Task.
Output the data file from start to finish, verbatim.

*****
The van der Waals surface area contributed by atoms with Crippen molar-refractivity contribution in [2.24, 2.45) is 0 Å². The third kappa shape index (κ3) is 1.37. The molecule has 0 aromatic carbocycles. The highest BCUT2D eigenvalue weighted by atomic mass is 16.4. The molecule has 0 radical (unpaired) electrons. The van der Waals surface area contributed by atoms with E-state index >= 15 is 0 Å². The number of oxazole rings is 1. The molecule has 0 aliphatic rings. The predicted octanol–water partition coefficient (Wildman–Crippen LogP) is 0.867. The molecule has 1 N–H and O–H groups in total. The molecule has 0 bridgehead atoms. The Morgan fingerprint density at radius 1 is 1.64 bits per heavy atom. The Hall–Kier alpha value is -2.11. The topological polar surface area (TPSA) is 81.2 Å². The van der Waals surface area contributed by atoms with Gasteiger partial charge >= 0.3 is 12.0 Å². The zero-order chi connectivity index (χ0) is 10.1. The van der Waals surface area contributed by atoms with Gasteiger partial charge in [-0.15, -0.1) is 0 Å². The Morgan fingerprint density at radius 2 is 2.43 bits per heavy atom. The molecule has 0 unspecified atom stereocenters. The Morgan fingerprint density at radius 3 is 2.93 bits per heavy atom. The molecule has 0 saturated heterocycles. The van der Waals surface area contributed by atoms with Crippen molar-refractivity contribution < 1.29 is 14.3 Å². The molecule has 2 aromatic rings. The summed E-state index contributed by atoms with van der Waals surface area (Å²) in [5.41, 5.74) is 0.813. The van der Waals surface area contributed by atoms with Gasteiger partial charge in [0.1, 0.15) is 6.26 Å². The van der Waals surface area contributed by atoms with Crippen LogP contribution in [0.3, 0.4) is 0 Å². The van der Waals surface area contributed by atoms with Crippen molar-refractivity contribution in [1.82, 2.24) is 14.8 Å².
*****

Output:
The van der Waals surface area contributed by atoms with Crippen molar-refractivity contribution in [2.24, 2.45) is 0 Å². The third kappa shape index (κ3) is 1.37. The molecule has 0 aromatic carbocycles. The highest BCUT2D eigenvalue weighted by atomic mass is 16.4. The molecule has 0 radical (unpaired) electrons. The van der Waals surface area contributed by atoms with E-state index >= 15 is 0 Å². The number of oxazole rings is 1. The molecule has 0 aliphatic rings. The predicted octanol–water partition coefficient (Wildman–Crippen LogP) is 0.867. The molecule has 1 N–H and O–H groups in total. The molecule has 0 bridgehead atoms. The Morgan fingerprint density at radius 1 is 1.64 bits per heavy atom. The Hall–Kier alpha value is -2.11. The topological polar surface area (TPSA) is 81.2 Å². The van der Waals surface area contributed by atoms with Gasteiger partial charge >= 0.3 is 12.0 Å². The zero-order chi connectivity index (χ0) is 10.1. The van der Waals surface area contributed by atoms with Gasteiger partial charge in [-0.15, -0.1) is 0 Å². The Morgan fingerprint density at radius 2 is 2.43 bits per heavy atom. The molecule has 0 unspecified atom stereocenters. The Morgan fingerprint density at radius 3 is 2.93 bits per heavy atom. The molecule has 0 saturated heterocycles. The van der Waals surface area contributed by atoms with Crippen molar-refractivity contribution < 1.29 is 14.3 Å². The molecule has 2 aromatic rings. The summed E-state index contributed by atoms with van der Waals surface area (Å²) in [5.41, 5.74) is 0.813. The van der Waals surface area contributed by atoms with Gasteiger partial charge in [0.1, 0.15) is 6.26 Å². The van der Waals surface area contributed by atoms with Crippen LogP contribution in [0.3, 0.4) is 0 Å². The van der Waals surface area contributed by atoms with Crippen molar-refractivity contribution in [1.82, 2.24) is 14.8 Å².